Exploring Relationships and Empowering Action:
An Ocean Literacy Reader

Special Issue – Coming soon! Publication date June 8, 2021

Guest Editors:
Lisa (Diz) Glithero Ph.D. (Canadian Ocean Literacy Coalition)
David Zandvliet Ph.D. (Institute for Environmental Learning, Faculty of Education, Simon
Fraser University)

Following the first ever United Nations Ocean Conference (2017, New York), UNESCO recognized the value of engaging citizens on a personal level, towards the development of a “civic relationship with the ocean” (ref Toolkit, p. 61). In Canada and abroad, there is a growing interest in ocean literacy or the extent to which we understand our impact on the ocean and the ocean’s impact on us. This has been further signaled by the inclusion of ocean literacy as a strategic objective in the upcoming United Nations Decade of Ocean Science for Sustainable Development (2021-2030). Despite the importance of ocean science, policy, governance, management, conservation, and industry in the coming decade, the role of educators and other stakeholders (at all levels of the education system) will be essential in ensuring Canadians understand, value, and act with ocean health in mind.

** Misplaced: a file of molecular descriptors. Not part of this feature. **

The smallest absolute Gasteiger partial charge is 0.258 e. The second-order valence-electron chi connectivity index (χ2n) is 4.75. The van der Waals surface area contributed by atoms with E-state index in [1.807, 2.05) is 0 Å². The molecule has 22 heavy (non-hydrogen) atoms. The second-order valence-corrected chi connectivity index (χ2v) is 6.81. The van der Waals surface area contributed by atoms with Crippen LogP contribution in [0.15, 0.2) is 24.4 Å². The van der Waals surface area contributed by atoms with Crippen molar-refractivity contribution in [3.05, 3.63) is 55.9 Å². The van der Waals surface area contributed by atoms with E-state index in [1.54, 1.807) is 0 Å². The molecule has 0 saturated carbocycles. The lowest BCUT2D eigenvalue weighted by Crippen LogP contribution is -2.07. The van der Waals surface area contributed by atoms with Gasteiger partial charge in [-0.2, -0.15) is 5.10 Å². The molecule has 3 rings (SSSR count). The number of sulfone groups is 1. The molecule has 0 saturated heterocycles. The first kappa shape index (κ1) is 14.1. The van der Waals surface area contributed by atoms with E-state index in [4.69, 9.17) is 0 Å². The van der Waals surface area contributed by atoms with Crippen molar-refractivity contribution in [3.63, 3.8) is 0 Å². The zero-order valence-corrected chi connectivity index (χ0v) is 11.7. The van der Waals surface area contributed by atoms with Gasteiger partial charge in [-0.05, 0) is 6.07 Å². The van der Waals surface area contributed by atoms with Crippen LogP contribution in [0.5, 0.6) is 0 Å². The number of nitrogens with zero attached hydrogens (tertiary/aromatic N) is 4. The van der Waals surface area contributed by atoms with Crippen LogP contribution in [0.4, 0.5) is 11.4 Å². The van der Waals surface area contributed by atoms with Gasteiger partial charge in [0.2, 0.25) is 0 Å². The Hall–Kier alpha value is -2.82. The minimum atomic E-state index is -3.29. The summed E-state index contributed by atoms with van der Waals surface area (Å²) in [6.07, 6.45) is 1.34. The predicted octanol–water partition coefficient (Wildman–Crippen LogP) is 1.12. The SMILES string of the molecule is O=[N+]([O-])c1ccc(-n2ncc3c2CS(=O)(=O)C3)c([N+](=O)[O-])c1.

The federal government states that Canada is an ‘ocean nation’ but to what extent is the ocean, and the idea of Canada as an ‘ocean nation,’ part of our national stories and values? In an era of increasingly complex changes and challenges—climate change, biodiversity collapse, mass migration, food and water shortages, resource extraction, consumption patterns, and plastic pollution (to name a few issues)—addressing the impact of human activities on marine ecosystems is important. As Canadians we must consider how we will support this renewed focus on ‘ocean literacy’ for ourselves. Beyond a scientific definition, we ask:

  • As Canadians, what is our ‘civic relationship’ with the ocean?
  • How could a ‘civic relationship with the ocean’ be cultivated and described?
  • What do our existing civic relationships with the ocean look like across Canada’s diverse regions and sectors? Whose voices will be heard in the coming dialogue?